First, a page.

MIAMI — Hard right turns back to the first-base dugout were the story of the day against Sandy Alcantara, but as Billy McKinney tracked the flight of his ninth-inning drive on Saturday, the Yankees outfielder believed he still had time to shift the narrative.
McKinney chugged down the baseline as left fielder Bryan De La Cruz charged toward the wall, his pace easing to watch the ball drop into his glove on the warning track. One batter later, Alcantara polished off a complete game in the Marlins’ 3-1 win over the Yankees at loanDepot park.
“He got ahead with every pitch. He threw strikes with every pitch he had,” McKinney said. “Even when he was getting in 0-2 counts, he was still attacking and he wasn’t shying away from any pitches.”
One day after the Yankees seemed to regain some of their offensive strut, going 7-for-13 with runners in scoring position, Alcantara knocked them back down. The reigning National League Cy Young Award winner enjoyed one of his best starts of the season, permitting just five hits and two walks while striking out 10.
“You realize you’re up against a guy that’s really capable when he’s executing at the level he is, but for us, it’s about getting wins right now,” said manager Aaron Boone.
Isiah Kiner-Falefa’s seventh-inning RBI single accounted for the Yankees’ only run. New York is seeking its first series victory against a team other than the Athletics or Royals since late June; the Yanks are 1-7-3 in their past 11 series.
“I thought Billy had a great at-bat there in the end,” Boone said. “That ball might be out in most parks. He had a few really good at-bats against him today. Just fell a little bit short there.”
Statcast showed McKinney’s drive would have only been a homer in two Major League parks: Guaranteed Rate Field and Minute Maid Park.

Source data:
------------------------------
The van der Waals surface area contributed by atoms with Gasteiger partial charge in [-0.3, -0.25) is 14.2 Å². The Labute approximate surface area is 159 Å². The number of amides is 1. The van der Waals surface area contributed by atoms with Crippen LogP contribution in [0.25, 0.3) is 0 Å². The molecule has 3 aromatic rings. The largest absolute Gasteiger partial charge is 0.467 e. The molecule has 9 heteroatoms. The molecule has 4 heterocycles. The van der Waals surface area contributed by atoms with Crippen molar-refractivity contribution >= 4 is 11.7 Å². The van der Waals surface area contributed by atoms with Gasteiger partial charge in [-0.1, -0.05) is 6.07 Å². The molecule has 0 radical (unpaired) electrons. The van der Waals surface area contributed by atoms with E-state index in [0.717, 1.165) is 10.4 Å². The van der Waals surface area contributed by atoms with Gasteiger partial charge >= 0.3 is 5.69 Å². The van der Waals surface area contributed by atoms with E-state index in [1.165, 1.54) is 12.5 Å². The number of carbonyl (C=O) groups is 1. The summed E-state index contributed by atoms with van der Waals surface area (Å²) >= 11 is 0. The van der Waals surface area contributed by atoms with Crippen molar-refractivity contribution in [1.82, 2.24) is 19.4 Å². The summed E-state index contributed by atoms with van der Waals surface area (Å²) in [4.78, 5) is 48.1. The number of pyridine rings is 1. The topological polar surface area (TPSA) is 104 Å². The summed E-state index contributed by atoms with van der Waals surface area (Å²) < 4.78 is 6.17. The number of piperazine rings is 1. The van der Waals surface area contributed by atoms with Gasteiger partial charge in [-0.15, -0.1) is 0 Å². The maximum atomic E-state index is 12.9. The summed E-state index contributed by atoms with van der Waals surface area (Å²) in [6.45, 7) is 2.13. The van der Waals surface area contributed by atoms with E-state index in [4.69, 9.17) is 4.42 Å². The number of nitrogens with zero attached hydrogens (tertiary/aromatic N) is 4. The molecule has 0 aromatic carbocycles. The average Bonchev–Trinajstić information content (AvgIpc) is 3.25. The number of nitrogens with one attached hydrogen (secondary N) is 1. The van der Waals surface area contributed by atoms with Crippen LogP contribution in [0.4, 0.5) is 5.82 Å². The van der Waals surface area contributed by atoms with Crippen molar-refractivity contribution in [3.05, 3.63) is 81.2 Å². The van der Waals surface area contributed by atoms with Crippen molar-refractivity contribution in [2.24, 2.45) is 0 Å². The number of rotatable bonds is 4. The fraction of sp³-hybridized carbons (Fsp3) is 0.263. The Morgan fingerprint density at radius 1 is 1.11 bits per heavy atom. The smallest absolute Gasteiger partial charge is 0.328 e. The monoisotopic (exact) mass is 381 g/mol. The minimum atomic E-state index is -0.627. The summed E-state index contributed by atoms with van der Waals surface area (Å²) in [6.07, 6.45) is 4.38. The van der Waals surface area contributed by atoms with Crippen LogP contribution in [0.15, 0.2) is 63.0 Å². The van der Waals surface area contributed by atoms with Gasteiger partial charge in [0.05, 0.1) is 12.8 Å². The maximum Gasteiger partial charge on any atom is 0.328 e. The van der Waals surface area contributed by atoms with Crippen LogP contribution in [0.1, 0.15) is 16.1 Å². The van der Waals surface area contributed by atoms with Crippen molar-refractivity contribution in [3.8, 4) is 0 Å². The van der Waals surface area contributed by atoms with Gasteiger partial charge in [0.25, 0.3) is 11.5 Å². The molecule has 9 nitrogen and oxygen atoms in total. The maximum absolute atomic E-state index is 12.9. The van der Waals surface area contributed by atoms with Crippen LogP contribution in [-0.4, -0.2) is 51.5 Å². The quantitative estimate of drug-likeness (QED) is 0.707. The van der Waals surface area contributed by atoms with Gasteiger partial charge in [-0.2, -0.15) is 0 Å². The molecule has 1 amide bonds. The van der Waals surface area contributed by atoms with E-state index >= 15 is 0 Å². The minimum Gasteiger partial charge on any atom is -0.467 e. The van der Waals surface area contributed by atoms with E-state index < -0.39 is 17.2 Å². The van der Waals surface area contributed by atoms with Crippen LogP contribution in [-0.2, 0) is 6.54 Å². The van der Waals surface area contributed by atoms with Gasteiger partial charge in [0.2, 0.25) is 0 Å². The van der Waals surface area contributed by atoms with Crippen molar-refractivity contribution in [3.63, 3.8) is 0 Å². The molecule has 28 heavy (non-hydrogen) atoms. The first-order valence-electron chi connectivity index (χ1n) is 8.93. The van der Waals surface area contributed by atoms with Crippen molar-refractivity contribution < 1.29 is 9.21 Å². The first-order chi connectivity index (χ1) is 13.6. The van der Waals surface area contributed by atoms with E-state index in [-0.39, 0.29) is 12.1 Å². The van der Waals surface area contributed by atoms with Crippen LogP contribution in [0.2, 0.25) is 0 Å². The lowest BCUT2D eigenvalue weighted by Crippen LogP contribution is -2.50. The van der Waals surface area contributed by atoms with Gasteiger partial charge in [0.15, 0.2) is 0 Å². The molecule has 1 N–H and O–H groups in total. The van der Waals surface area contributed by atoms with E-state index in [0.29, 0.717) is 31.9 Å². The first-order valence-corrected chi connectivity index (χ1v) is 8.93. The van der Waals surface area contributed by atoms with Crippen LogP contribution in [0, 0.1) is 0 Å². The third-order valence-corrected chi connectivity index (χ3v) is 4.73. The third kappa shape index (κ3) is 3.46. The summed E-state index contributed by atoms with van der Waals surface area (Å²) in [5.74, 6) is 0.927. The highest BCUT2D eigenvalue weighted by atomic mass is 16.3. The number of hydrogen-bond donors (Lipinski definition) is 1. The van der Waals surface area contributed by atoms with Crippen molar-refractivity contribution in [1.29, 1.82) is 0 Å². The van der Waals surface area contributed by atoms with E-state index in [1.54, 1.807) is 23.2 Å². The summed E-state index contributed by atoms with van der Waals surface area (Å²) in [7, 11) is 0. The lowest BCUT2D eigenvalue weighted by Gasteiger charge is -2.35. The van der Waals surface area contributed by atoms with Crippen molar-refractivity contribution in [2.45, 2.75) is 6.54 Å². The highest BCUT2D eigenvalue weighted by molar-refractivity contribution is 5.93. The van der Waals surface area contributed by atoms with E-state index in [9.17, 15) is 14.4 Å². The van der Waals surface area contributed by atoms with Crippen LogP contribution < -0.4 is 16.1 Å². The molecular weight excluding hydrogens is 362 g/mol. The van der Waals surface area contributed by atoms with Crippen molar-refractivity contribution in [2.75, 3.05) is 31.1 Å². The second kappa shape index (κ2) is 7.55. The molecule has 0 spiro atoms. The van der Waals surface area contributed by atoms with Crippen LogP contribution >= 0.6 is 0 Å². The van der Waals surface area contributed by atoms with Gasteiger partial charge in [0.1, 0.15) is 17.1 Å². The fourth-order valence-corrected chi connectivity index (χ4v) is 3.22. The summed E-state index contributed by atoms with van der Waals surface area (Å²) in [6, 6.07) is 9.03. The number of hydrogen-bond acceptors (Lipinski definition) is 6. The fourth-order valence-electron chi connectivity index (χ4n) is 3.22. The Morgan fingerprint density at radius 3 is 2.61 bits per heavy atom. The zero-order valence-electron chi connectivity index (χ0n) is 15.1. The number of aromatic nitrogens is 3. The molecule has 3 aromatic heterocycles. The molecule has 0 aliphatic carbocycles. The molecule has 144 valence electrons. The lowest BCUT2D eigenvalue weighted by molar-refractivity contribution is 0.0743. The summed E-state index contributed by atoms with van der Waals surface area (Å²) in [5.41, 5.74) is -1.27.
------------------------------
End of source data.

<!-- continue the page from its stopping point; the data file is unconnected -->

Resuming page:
Through three career starts against the Yankees, Alcantara is now 1-0 with a 1.16 ERA (3 ER / 23.1 IP).
“I just want to strike out everybody over there,” Alcantara said. “My mentality when I was sitting in the dugout was, ‘Finish the game.’ I was striking out the side [in the eighth] and thinking about just trying to get ground balls, and I did it.”
While the contest was a showcase for Alcantara’s talents, it also served as an audition for a pair of Bombers rotation hopefuls in Michael King and Jhony Brito, who were utilized as the opener and bulk reliever, respectively.
In the wake of Nestor Cortes’ potentially season-ending rotator cuff injury, the Yankees are considering shifting King from his multi-inning bullpen role to a starter.
“He’s so valuable everywhere that I don’t want to leave any option closed,” Boone said.
Boone has acknowledged that there probably isn’t enough time to build King up to 100 pitches, but King said he pleaded his case about a week ago, noting that the Yanks’ bullpen has become stronger with the recent additions of Jonathan Loáisiga and Keynan Middleton.
“Honestly, it’s just how good our bullpen is, and with injuries our starting pitching is getting a little bit thin,” King said. “There are so many high-leverage guys down there. I said to [Boone], ‘I think that my best ability is going multiple innings, and I don’t think many relievers have that.’”
As such, the Yanks utilized an opener for the third consecutive game, having previously leaned on Ian Hamilton in that role. King permitted a two-run homer to Luis Arraez, tossing 41 pitches over two innings.
“I think there are a lot of times when I can provide some length to this team, and if I’m only built up to 45 [pitches], then it’s not to my full potential,” King said. “I’ve been able to develop some pitches that I didn’t have in ’20 and ’21 when I did get the opportunity to start, so I am curious to see if they will play over multiple [innings] and flipping a lineup multiple times.”
Brito did well as the bulk reliever, spinning five innings of one-run ball while striking out six. Brito’s above-average changeup has been a reliable weapon through his first 15 big league appearances, a trend that continued Saturday as he threw 22 of 27 for strikes.
“Behind an opener or as a starter, my job is to pitch,” Brito said through an interpreter. “When I’m in there, I want to do my job. I’ve got to stay locked in on that. If I’m pitching, I’ve got to stay focused on what I’m doing.”